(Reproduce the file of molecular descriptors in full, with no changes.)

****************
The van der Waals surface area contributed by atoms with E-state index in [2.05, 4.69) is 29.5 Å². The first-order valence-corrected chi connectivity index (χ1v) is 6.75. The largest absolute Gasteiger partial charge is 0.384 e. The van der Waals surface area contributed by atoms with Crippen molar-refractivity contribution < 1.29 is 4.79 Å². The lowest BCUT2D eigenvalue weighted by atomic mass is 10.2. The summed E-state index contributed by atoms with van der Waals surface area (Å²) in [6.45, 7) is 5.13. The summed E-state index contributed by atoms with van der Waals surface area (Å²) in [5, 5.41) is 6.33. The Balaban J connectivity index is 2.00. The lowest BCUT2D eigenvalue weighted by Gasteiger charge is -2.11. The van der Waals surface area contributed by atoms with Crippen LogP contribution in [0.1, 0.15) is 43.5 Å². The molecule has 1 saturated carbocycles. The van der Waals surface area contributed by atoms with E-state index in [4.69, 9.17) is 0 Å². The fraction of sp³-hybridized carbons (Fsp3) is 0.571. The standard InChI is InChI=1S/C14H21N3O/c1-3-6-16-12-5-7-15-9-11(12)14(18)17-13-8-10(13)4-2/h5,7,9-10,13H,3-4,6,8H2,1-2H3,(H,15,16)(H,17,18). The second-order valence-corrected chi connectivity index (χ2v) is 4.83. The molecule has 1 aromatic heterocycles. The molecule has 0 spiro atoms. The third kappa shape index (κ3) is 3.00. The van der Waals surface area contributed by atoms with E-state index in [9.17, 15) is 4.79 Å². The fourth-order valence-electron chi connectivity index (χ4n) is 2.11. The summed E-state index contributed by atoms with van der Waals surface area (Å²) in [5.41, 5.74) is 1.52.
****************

The van der Waals surface area contributed by atoms with E-state index in [2.05, 4.69) is 29.5 Å². The first-order valence-corrected chi connectivity index (χ1v) is 6.75. The largest absolute Gasteiger partial charge is 0.384 e. The van der Waals surface area contributed by atoms with Crippen molar-refractivity contribution < 1.29 is 4.79 Å². The lowest BCUT2D eigenvalue weighted by atomic mass is 10.2. The summed E-state index contributed by atoms with van der Waals surface area (Å²) in [6.45, 7) is 5.13. The summed E-state index contributed by atoms with van der Waals surface area (Å²) in [5, 5.41) is 6.33. The Balaban J connectivity index is 2.00. The lowest BCUT2D eigenvalue weighted by Gasteiger charge is -2.11. The van der Waals surface area contributed by atoms with Crippen LogP contribution in [0.1, 0.15) is 43.5 Å². The molecule has 1 saturated carbocycles. The van der Waals surface area contributed by atoms with E-state index in [4.69, 9.17) is 0 Å². The fraction of sp³-hybridized carbons (Fsp3) is 0.571. The standard InChI is InChI=1S/C14H21N3O/c1-3-6-16-12-5-7-15-9-11(12)14(18)17-13-8-10(13)4-2/h5,7,9-10,13H,3-4,6,8H2,1-2H3,(H,15,16)(H,17,18). The second-order valence-corrected chi connectivity index (χ2v) is 4.83. The molecule has 1 aromatic heterocycles. The molecule has 0 spiro atoms. The third kappa shape index (κ3) is 3.00. The van der Waals surface area contributed by atoms with E-state index in [9.17, 15) is 4.79 Å². The fourth-order valence-electron chi connectivity index (χ4n) is 2.11. The summed E-state index contributed by atoms with van der Waals surface area (Å²) in [5.41, 5.74) is 1.52.